Amazon said this holiday season was another record-setter. The overall retail sector had a big year too, signaling that the decade-long economic expansion in the United States still has some legs left in it.
Buoyed by sales of tens of millions of its own gadgets, Amazon said its top-sellers this holiday season included the Echo Dot, Fire TV Stick and Echo Show 5. The Alexa-enabled devices have been huge hits for Amazon in the past several years, helping the company capture the largest share of the voice assistant market.
People bought stuff Amazon didn't make, too. Third-parties sold way more products on Amazon this year than they did last year. Although Amazon is notoriously and, for investors, annoyingly coy about specific sales data, the company said third-party product sales increased by a double digit percentage over last year, surpassing one billion items sold.
Among the most popular were LOL Surprise Glitter Globe Doll Winter Disco Series with Glitter Hair, iRobot's Roomba 675 vacuum and, of course, the perennially popular Instant Pot Duo 80 pressure cooker. Well, those were the most popular items for humans. Dogs enjoyed SmartSticks peanut butter chews, and cats were particularly into Temptations Classic cat treats this holiday season.
"The Guardians" by John Grisham was the most-sought-after book during the holidays. "Home Alone" was the most-searched holiday movie on Fire TV, and Mariah Carey's "All I Want for Christmas is You" has been the most-played song on Amazon Music since Thanksgiving.
Amazon's stock rose about 1% Thursday.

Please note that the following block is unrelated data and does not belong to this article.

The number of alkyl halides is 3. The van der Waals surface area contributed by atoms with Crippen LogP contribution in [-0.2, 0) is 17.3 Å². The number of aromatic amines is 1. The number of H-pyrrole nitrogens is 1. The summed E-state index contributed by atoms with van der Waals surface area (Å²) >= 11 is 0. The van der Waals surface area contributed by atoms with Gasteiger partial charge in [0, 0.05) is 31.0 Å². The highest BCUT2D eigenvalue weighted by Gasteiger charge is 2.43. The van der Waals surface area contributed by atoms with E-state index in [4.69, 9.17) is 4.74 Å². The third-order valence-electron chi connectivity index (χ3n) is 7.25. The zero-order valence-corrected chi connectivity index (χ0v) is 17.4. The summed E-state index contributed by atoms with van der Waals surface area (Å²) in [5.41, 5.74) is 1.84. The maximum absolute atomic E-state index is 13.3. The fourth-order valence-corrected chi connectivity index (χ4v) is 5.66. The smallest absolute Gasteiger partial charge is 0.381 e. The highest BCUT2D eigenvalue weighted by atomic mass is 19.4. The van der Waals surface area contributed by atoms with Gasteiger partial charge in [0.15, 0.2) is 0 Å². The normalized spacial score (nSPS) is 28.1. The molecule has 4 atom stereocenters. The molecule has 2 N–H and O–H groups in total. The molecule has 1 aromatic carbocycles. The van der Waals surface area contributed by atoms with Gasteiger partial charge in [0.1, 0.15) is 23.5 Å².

How everyone else fared
People also shopped at places other than Amazon. The strong economy and shortened holiday season helped stores score big off last-minute shopping.
MasterCard reported Thursday that American retail sales rose 3.4% between November and Christmas Eve, compared to a year ago. Online sales soared 18.8% but only 1.2% for in-store sales. Still, digital only made up less than 15% of sales, so the much-discussed brick-and-mortar retail apocalypse may have to wait.
In its SpendingPulse report, the credit card company noted that a late Thanksgiving (compared to 2018) essentially took a week out of the holiday shopping season. To make up for that, retailers started offering holiday deals before Thanksgiving, helping boost overall sales.
Last-minute shopping helped too. Saturday, December 21, also known as Super Saturday, was US retail's best day ever, pulling in a record $34.4 billion, according to Customer Growth Partners, a consulting and research firm. That totaled more than four times the sales from this year's Cyber Monday.
Electronics and appliances won the holiday shopping season, with sales soaring 4.6% over last year (and 10.7% online), MasterCard reported. Specialty apparel was the online winner, soaring 17%. Jewelry was a big hit too. Sales grew 1.8% overall and 8.8% online.
But department stores struggled. Sales fell 1.8% overall, even as online sales grew 6.9%. Big department stores, such as Sears, JCPenney, Kohl's and Macy's, have lost shoppers to big-box stores, such as Walmart and Target. Specialty stores and Amazon have also captured customers from department stores, which have been hurt particularly hard by slumping traffic at malls.
Tiffany, which has struggled lately because of the trade war with China, said its sales were up between 1% and 3% between November 1 and December 24, compared with 2018. Overall Chinese sales improved, even though a recession in Hong Kong continued to weigh on sales. Protests in Hong Kong have weighed on that region's economy.
Tiffany will close its flagship store on Fifth Avenue in New York in the middle of January so it can renovate the iconic store. It will temporary move around the corner. The company's stock was unchanged Thursday.